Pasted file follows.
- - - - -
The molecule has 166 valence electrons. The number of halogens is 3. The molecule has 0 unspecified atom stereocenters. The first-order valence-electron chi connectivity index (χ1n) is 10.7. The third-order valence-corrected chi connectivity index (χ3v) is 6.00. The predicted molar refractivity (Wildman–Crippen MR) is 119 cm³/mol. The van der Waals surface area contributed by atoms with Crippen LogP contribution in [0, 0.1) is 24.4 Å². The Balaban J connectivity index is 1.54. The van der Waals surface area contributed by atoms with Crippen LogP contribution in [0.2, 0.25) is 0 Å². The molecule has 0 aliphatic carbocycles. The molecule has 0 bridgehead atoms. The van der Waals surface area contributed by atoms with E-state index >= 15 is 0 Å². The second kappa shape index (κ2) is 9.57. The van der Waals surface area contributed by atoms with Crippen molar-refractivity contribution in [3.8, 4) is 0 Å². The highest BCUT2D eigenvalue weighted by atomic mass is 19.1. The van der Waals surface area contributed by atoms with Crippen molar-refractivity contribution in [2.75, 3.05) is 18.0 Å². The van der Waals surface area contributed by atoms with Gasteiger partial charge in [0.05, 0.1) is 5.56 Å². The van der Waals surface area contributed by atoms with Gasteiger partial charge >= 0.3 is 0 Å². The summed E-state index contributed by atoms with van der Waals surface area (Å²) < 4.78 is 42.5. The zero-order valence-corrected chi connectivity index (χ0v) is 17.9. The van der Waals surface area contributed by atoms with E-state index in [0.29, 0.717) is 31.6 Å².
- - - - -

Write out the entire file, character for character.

The molecule has 166 valence electrons. The number of halogens is 3. The molecule has 0 unspecified atom stereocenters. The first-order valence-electron chi connectivity index (χ1n) is 10.7. The third-order valence-corrected chi connectivity index (χ3v) is 6.00. The predicted molar refractivity (Wildman–Crippen MR) is 119 cm³/mol. The van der Waals surface area contributed by atoms with Crippen LogP contribution in [0, 0.1) is 24.4 Å². The Balaban J connectivity index is 1.54. The van der Waals surface area contributed by atoms with Crippen LogP contribution in [0.2, 0.25) is 0 Å². The molecule has 0 aliphatic carbocycles. The molecule has 0 bridgehead atoms. The van der Waals surface area contributed by atoms with E-state index >= 15 is 0 Å². The second kappa shape index (κ2) is 9.57. The van der Waals surface area contributed by atoms with Crippen molar-refractivity contribution in [3.8, 4) is 0 Å². The highest BCUT2D eigenvalue weighted by atomic mass is 19.1. The van der Waals surface area contributed by atoms with Crippen molar-refractivity contribution in [2.75, 3.05) is 18.0 Å². The van der Waals surface area contributed by atoms with Gasteiger partial charge in [0.05, 0.1) is 5.56 Å². The van der Waals surface area contributed by atoms with Gasteiger partial charge >= 0.3 is 0 Å². The summed E-state index contributed by atoms with van der Waals surface area (Å²) < 4.78 is 42.5. The zero-order valence-corrected chi connectivity index (χ0v) is 17.9. The van der Waals surface area contributed by atoms with E-state index in [0.29, 0.717) is 31.6 Å².